September 12, 2012
The politics of austerity are alive and well in Victoria, NSW and Queensland. It is the essential services that cater for the more disadvantaged sectors of the community---health and education (including TAFE) --- at a time when income inequality has risen steadily in Australia since about 1980, and Australia’s educational achievement is slipping.
Gonski argued that educational disadvantage is concentrated in the public school system and that the funding of the system exacerbates those inequities. The Gonski Review called for a big increase in funding to ensure that the growing equity gap between advantaged and disadvantaged communities is closed.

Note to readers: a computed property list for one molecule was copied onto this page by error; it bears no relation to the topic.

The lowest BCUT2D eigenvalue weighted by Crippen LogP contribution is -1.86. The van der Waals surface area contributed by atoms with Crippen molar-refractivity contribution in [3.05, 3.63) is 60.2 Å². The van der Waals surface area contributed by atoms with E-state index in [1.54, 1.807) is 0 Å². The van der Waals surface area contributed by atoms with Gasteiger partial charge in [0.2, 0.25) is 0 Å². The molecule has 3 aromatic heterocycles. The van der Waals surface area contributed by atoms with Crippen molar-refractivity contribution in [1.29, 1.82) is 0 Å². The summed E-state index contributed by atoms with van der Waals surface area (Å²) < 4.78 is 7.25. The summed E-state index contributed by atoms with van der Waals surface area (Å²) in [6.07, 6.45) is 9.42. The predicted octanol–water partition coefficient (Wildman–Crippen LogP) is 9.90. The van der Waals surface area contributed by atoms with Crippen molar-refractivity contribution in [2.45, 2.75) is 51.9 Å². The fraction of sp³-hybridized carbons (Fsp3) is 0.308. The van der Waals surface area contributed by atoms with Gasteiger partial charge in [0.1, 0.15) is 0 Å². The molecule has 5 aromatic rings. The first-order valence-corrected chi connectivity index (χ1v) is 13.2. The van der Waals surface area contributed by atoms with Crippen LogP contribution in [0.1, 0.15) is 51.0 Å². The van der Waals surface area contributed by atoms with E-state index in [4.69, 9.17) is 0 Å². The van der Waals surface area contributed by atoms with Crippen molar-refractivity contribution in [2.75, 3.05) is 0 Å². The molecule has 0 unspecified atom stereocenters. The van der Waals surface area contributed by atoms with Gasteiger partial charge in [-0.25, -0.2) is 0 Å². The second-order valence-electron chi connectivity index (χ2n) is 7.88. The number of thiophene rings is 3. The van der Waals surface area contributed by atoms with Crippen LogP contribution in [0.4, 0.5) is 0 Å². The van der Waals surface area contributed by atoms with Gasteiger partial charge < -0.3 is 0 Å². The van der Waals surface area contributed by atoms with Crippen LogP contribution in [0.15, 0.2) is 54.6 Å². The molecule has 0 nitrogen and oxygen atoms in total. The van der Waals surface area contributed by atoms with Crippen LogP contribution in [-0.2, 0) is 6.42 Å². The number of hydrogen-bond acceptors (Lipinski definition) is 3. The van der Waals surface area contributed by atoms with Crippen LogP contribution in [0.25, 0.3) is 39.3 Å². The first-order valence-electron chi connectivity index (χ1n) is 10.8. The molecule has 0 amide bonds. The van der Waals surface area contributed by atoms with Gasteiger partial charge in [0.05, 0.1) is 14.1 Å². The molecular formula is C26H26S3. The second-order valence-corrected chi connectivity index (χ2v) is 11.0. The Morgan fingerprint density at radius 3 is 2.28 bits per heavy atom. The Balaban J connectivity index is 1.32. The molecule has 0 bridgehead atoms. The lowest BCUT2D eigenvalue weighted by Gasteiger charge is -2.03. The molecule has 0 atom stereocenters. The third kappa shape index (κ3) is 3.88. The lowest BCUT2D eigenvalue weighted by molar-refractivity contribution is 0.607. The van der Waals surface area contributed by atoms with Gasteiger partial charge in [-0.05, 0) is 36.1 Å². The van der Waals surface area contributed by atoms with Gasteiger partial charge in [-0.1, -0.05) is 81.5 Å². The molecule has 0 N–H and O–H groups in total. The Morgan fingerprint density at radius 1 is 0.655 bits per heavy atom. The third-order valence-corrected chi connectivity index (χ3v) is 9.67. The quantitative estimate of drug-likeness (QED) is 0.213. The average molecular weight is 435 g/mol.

The other side of the politics of austerity is the attack on social justice--ie., the redistribution of resources to the poor and disadvantaged --as a form of class warfare and class envy in conservative political discourse. This politics here is to defend private health insurance and private education at independent schools.
So we have a winding back of the welfare state and to tell the poor to adapt to a transition to a health and education system that involves more personal responsibility and individual contributions. The rhetoric is that this wind back is necessary to avoid a debt burdened Queensland becoming like Greece.